Fired Because Of Facebook: The (Very Few) Cases Where It’s Illegal
Five employees who were fired because of comments made on Facebook were recently ordered back to work with back pay by a federal organization. Their case illustrates the growing issue of Facebook and social media at work, and highlights the very narrow line between what can (legally) get you fired and what can’t.
According to the National Labor Relations Board (NLRB), the group that handles labor disputes and safeguards employee rights, “a conversation among co-workers about their terms and conditions of employment” is protected under the National Labor Relations Act. And administrative law Judge Arthur Amchan found that the employees’ online comments about issues with their employer and workloads fit that standard.
Due to an increase in social media-related issues, the NLRB issued updated standards on what is and isn’t protected online. Basically, only a “concerted activity” to improve working conditions is cool; sustained, civil efforts from a whole group are more likely to be protected. If you’re set on being the Cesar Chavez of the Digital Age, at least the government will be behind you.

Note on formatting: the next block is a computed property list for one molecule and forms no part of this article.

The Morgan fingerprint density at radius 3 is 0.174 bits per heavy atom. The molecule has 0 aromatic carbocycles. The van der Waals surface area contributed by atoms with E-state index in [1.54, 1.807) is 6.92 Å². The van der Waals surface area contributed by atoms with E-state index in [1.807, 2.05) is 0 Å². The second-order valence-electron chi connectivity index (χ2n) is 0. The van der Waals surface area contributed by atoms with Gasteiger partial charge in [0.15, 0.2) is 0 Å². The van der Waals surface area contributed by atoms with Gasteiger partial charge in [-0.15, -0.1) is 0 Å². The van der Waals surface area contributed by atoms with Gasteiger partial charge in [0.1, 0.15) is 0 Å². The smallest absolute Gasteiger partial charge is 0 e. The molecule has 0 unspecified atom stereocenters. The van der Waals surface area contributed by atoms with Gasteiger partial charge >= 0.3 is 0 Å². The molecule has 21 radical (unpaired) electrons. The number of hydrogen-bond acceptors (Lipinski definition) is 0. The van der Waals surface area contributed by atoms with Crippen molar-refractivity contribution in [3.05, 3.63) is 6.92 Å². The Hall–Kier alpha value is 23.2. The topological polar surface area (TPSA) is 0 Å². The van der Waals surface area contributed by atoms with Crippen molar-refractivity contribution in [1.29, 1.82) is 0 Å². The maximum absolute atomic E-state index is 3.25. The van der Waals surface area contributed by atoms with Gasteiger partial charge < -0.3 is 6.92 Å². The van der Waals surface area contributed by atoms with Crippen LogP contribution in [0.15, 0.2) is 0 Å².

On the other hand, individual, one-time whining won’t look so good in court—and you don’t want to take risks with your job and end up in court anyway. Being rude, stupid, or abusive on Facebook can still (and probably always will) get you sacked perfectly legally, as we learned from this poor girl back in 2009: